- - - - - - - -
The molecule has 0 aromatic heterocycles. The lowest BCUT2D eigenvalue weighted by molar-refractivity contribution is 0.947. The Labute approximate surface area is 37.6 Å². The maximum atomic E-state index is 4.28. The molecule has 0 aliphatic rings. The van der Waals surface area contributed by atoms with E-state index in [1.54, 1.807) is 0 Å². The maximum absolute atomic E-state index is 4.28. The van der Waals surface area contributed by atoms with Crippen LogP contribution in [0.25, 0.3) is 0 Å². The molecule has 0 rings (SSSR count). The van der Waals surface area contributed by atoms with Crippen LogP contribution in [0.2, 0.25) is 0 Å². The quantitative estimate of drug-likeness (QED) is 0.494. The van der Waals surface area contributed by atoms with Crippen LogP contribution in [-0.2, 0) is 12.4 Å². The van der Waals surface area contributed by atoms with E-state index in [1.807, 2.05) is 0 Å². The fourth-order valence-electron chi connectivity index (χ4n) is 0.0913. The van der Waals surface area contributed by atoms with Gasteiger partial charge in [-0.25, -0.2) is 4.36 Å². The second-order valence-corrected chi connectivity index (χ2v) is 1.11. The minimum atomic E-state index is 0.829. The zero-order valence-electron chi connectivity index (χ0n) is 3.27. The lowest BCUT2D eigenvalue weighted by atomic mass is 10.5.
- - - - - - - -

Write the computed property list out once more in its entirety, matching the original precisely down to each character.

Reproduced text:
The molecule has 0 aromatic heterocycles. The lowest BCUT2D eigenvalue weighted by molar-refractivity contribution is 0.947. The Labute approximate surface area is 37.6 Å². The maximum atomic E-state index is 4.28. The molecule has 0 aliphatic rings. The van der Waals surface area contributed by atoms with E-state index in [1.54, 1.807) is 0 Å². The maximum absolute atomic E-state index is 4.28. The van der Waals surface area contributed by atoms with Crippen LogP contribution in [0.25, 0.3) is 0 Å². The molecule has 0 rings (SSSR count). The van der Waals surface area contributed by atoms with Crippen LogP contribution in [0.2, 0.25) is 0 Å². The quantitative estimate of drug-likeness (QED) is 0.494. The van der Waals surface area contributed by atoms with Crippen LogP contribution in [-0.2, 0) is 12.4 Å². The van der Waals surface area contributed by atoms with E-state index in [1.807, 2.05) is 0 Å². The fourth-order valence-electron chi connectivity index (χ4n) is 0.0913. The van der Waals surface area contributed by atoms with Gasteiger partial charge in [-0.25, -0.2) is 4.36 Å². The second-order valence-corrected chi connectivity index (χ2v) is 1.11. The minimum atomic E-state index is 0.829. The zero-order valence-electron chi connectivity index (χ0n) is 3.27. The lowest BCUT2D eigenvalue weighted by atomic mass is 10.5.